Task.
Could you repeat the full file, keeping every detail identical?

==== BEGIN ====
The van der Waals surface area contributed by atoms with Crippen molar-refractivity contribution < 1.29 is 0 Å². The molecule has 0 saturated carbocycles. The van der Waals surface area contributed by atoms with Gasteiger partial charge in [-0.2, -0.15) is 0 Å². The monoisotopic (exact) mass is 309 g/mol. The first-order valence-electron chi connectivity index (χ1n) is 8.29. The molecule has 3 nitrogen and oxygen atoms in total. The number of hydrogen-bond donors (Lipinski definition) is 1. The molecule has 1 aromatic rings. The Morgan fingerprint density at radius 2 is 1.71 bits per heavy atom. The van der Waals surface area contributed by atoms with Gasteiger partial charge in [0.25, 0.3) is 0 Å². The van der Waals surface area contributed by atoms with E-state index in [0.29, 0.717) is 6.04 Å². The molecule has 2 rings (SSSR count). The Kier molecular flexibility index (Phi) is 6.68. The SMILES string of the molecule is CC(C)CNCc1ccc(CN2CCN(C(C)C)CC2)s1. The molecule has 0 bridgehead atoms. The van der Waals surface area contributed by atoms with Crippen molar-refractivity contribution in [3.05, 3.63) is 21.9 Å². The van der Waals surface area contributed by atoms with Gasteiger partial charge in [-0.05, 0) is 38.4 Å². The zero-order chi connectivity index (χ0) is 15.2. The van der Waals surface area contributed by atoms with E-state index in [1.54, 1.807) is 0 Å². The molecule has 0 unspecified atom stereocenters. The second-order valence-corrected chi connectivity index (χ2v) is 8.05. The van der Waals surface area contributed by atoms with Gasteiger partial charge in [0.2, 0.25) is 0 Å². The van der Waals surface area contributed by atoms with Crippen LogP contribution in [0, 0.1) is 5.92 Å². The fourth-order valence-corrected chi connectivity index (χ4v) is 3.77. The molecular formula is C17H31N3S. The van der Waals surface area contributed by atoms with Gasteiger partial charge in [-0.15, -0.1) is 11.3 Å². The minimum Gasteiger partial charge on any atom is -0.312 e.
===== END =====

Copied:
The van der Waals surface area contributed by atoms with Crippen molar-refractivity contribution < 1.29 is 0 Å². The molecule has 0 saturated carbocycles. The van der Waals surface area contributed by atoms with Gasteiger partial charge in [-0.2, -0.15) is 0 Å². The monoisotopic (exact) mass is 309 g/mol. The first-order valence-electron chi connectivity index (χ1n) is 8.29. The molecule has 3 nitrogen and oxygen atoms in total. The number of hydrogen-bond donors (Lipinski definition) is 1. The molecule has 1 aromatic rings. The Morgan fingerprint density at radius 2 is 1.71 bits per heavy atom. The van der Waals surface area contributed by atoms with Gasteiger partial charge in [0.25, 0.3) is 0 Å². The van der Waals surface area contributed by atoms with E-state index in [0.29, 0.717) is 6.04 Å². The molecule has 2 rings (SSSR count). The Kier molecular flexibility index (Phi) is 6.68. The SMILES string of the molecule is CC(C)CNCc1ccc(CN2CCN(C(C)C)CC2)s1. The molecule has 0 bridgehead atoms. The van der Waals surface area contributed by atoms with Crippen molar-refractivity contribution in [3.05, 3.63) is 21.9 Å². The van der Waals surface area contributed by atoms with Gasteiger partial charge in [-0.05, 0) is 38.4 Å². The zero-order chi connectivity index (χ0) is 15.2. The van der Waals surface area contributed by atoms with E-state index in [1.54, 1.807) is 0 Å². The molecule has 0 unspecified atom stereocenters. The second-order valence-corrected chi connectivity index (χ2v) is 8.05. The van der Waals surface area contributed by atoms with Gasteiger partial charge in [0.2, 0.25) is 0 Å². The van der Waals surface area contributed by atoms with Crippen LogP contribution in [0, 0.1) is 5.92 Å². The fourth-order valence-corrected chi connectivity index (χ4v) is 3.77. The molecular formula is C17H31N3S. The van der Waals surface area contributed by atoms with Gasteiger partial charge in [-0.15, -0.1) is 11.3 Å². The minimum Gasteiger partial charge on any atom is -0.312 e.